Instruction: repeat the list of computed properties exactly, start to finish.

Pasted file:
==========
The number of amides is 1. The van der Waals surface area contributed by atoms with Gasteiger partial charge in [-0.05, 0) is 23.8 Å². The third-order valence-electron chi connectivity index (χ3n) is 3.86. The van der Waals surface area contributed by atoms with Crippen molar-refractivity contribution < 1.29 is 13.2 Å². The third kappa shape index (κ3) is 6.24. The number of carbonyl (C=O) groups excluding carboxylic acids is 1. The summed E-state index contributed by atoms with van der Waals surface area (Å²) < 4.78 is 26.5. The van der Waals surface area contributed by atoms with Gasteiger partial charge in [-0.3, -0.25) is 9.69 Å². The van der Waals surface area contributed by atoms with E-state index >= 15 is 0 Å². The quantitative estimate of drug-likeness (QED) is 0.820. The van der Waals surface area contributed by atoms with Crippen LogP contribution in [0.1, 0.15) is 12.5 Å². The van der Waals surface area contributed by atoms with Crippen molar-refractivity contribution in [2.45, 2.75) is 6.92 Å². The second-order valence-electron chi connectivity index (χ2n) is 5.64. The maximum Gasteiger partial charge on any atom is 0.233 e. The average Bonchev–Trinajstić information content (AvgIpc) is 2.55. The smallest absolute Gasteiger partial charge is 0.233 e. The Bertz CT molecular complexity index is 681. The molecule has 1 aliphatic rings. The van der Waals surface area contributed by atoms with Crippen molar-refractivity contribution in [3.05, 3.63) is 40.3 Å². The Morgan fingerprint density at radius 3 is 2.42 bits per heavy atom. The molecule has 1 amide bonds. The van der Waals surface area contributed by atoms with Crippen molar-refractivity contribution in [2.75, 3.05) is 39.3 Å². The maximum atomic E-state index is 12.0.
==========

The number of amides is 1. The van der Waals surface area contributed by atoms with Gasteiger partial charge in [-0.05, 0) is 23.8 Å². The third-order valence-electron chi connectivity index (χ3n) is 3.86. The van der Waals surface area contributed by atoms with Crippen molar-refractivity contribution < 1.29 is 13.2 Å². The third kappa shape index (κ3) is 6.24. The number of carbonyl (C=O) groups excluding carboxylic acids is 1. The summed E-state index contributed by atoms with van der Waals surface area (Å²) < 4.78 is 26.5. The van der Waals surface area contributed by atoms with Gasteiger partial charge in [-0.3, -0.25) is 9.69 Å². The van der Waals surface area contributed by atoms with E-state index >= 15 is 0 Å². The quantitative estimate of drug-likeness (QED) is 0.820. The van der Waals surface area contributed by atoms with Crippen LogP contribution in [0.1, 0.15) is 12.5 Å². The van der Waals surface area contributed by atoms with Crippen molar-refractivity contribution in [2.45, 2.75) is 6.92 Å². The second-order valence-electron chi connectivity index (χ2n) is 5.64. The maximum Gasteiger partial charge on any atom is 0.233 e. The average Bonchev–Trinajstić information content (AvgIpc) is 2.55. The smallest absolute Gasteiger partial charge is 0.233 e. The Bertz CT molecular complexity index is 681. The molecule has 1 aliphatic rings. The van der Waals surface area contributed by atoms with Crippen molar-refractivity contribution in [3.05, 3.63) is 40.3 Å². The Morgan fingerprint density at radius 3 is 2.42 bits per heavy atom. The molecule has 1 amide bonds. The van der Waals surface area contributed by atoms with Crippen molar-refractivity contribution in [2.75, 3.05) is 39.3 Å². The maximum atomic E-state index is 12.0.